I had some code computing the second difference of a sampled signal as (x(n-1)-2x(n)+x(n+1))/(square of interval) I only needed a crude estimate of the second derivative in this case. Then I came across "five point stencils" By this method, the second difference is (-x(n-2)+16x(n-1)-30n(n)+16x(n+1)-x(n+2))/12/(square of interval) And then 5-sample Savitsky-Golay formula, which seems rather different (2x(n-2)-x(n-1)+2x(n)-x(n+1)+2x(n+2))/7/(square of interval) Are either of these "better" in any sense?

# 5-point stencil or Savitsky-Golay for differences

Started by ●April 25, 2019

Reply by ●April 25, 20192019-04-25

On Thursday, April 25, 2019 at 3:13:58 AM UTC-5, conr...@gmail.com wrote:> I only needed a crude estimate of the second derivative in this case.Not sure whether this will be helpful or not, but http://www.holoborodko.com/pavel/numerical-methods/numerical-derivative/smooth-low-noise-differentiators/ and http://www.holoborodko.com/pavel/wp-content/plugins/download-monitor/download.php?id=8

Reply by ●April 26, 20192019-04-26

On Thursday, April 25, 2019 at 8:35:11 PM UTC+8, Greg Berchin wrote:> > Not sure whether this will be helpful or not, but > http://www.holoborodko.com/pavel/numerical-methods/numerical-derivative/smooth-low-noise-differentiators/Thanks for that reference. It seems the first formula was derived for a higher-order polynomial, explaining the different coefficients.

Reply by ●August 12, 20192019-08-12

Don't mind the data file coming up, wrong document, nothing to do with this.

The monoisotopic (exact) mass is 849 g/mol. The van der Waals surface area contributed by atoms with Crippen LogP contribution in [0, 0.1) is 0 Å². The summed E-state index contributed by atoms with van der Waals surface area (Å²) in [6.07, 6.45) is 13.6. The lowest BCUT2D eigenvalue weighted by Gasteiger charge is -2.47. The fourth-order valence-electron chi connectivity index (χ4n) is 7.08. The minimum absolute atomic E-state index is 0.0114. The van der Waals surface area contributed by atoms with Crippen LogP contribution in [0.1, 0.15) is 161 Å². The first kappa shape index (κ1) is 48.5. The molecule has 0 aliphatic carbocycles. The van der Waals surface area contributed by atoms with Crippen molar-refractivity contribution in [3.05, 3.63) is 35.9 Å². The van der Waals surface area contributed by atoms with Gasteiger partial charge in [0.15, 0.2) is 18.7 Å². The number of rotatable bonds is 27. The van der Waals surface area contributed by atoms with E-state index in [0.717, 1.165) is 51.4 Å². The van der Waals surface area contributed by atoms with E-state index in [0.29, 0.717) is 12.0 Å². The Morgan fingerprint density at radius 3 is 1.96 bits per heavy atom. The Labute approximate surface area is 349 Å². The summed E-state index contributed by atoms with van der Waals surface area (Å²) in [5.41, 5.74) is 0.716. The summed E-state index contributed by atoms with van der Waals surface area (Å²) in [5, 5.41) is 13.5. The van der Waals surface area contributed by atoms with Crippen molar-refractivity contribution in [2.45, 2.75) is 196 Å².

Old but interesting topic: On Thursday, April 25, 2019 at 10:13:58 AM UTC+2, conr...@gmail.com wrote:> I had some code computing the second difference of a sampled signal as > (x(n-1)-2x(n)+x(n+1))/(square of interval) > I only needed a crude estimate of the second derivative in this case. > > Then I came across "five point stencils" > By this method, the second difference is > (-x(n-2)+16x(n-1)-30n(n)+16x(n+1)-x(n+2))/12/(square of interval)This first 5-point method is the only choice of coefficients that gives you correct results for polynomials up to the 5th order. In terms of the frequency spectrum, its transfer function is a Taylor approximation of the ideal 2nd order differentiator's transfer function with 0 Hz as starting point. So, it's a good approximation around 0 Hz and continues to get worse at higher frequencies.> And then 5-sample Savitsky-Golay formula, which seems rather different > (2x(n-2)-x(n-1)+2x(n)-x(n+1)+2x(n+2))/7/(square of interval)I'm certain you meant the factor -2 instead of +2 in the center for x(n). Then, this would also be a Savitsky-Golay filter but based on a lower order polynomial. It is only exact for polynomials up to the 3rd order. The motivation to do this is to perform some kind of noise reduction as well. When you know your signal is approximated well as a 3rd order polynomial but due to noise it's not, such a filter might be useful in that it might reduce some noise. For example, if you know that at higher frequencies your signal is dominated by noise, this filter probably works better than the former filter. If you already know your signal and noise statistics in terms of their spectra (and maybe even their cross spectral density), there is a better way: A spectral-domain FIR design tool that makes conv(signal+noise, FIR) the best approximation (in terms of RMS) to the "true 2nd order derivative of signal". By using an SG filter you *implicitly* assume that almost all the energy of `signal` is concentrated around 0 Hz while `noise` is is assumed to be white noise.> Are either of these "better" in any sense?Depends on your case. sg